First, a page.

Deep impact

I went to the Deep Impact invited talk this morning which was really good. By sitting in the path of the oncoming comet the impact had a total energy of 19 GigaJoules. That is an awful lot of kinetic energy!

The approach images taken from the impactor (can someone link it below as I'm short of time) show a little bit of jitter at the start due to course corrections, but the final jitter is due to dust impact. The impactor was hit by three 1-10 mg dust grains within the last 21 seconds and 1 dust grain of up to 100 mg with three seconds to impact. That last one is not thought to be typical of the rest of the comet though. The dust sizes are mostly greater than 10 micrometres and are a mix of rocky dust and ice.

The comet itself is 3 kilometres (+- 0.1) wide and is covered with craters that have a distribution of sizes consistent with impact craters on other objects in the solar system. The comet nucleus has an odd shape and as it tumbles it changes in brightness in a strange way - the "light curve is double peaked" is the technical term for it.

So what happened at impact. The movie shows and incredibly bright and fast flash of ejecta which is likely to be composed of liquid silicate drops (mixed with copper from the impactor) that were ejected by hydrodynamics (liquid flow) rather than just a mechanical process (solid objects). Following this very brief (less than 0.5 seconds) flash, there was a plume of particles smaller than 10 micrometres that was connected to the surface for several hours. A total of about 10 million kilograms was ejected from the comet compared to the impactor which was only 360 kg. The crater formation was gravity controlled which I think means that the material didn't escape from the comet but landed back on the surface. Somebody correct me if I'm wrong. Although the crater has not yet been seen - not from want of trying by the Deep Impact team - the site of impact is known to an accuracy of around 10m and it is thought that the crater will be about 100m in diameter.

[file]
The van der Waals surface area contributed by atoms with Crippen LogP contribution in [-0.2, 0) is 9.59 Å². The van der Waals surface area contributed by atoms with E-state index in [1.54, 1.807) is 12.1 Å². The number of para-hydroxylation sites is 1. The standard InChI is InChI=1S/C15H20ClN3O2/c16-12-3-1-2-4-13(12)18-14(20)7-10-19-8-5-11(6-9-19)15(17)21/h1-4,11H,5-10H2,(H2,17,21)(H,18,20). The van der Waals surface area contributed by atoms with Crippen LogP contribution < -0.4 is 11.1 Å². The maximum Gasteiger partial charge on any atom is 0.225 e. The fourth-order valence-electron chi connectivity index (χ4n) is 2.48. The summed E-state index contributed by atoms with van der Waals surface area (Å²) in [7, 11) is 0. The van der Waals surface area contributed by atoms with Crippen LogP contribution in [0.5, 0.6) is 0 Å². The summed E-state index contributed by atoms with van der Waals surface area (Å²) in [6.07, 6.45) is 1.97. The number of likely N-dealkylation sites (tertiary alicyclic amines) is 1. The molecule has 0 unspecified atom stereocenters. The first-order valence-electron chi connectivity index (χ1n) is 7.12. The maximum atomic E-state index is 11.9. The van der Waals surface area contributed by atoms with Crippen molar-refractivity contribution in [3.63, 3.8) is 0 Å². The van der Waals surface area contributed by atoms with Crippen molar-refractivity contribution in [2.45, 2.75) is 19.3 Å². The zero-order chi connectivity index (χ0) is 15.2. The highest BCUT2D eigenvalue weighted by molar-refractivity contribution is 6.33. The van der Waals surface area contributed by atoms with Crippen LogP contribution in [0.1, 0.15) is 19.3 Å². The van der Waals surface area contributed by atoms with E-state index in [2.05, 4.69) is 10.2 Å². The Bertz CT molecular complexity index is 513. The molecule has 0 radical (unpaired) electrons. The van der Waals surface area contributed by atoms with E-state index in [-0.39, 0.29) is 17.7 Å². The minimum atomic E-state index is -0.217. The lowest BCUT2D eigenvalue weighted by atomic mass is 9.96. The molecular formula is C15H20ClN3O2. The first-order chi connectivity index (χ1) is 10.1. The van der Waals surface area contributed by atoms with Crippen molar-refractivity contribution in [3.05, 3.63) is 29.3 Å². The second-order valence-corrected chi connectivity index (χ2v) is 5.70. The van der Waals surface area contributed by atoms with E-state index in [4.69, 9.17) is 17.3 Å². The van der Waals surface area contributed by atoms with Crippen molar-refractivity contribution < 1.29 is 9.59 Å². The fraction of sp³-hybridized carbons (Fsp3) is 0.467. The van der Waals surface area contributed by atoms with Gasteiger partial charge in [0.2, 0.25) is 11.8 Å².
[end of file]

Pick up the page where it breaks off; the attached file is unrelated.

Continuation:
I should just add that tomorrow, due to the infinite wisdom of my supervisor, I shall be going to a meeting in Reading. I shall be back in Cambridge for Friday though so check back then.

Finally, Slacker Astronomy are raising money for the Pontchartrain Astronomy Society. They have been affected by Katrina and Aaron suggestions helping them out. Why not make your own deep impact and contribute?

Posted in astro blog by Stuart on Wednesday 07th Sep 2005 (18:27 UTC) | Permalink
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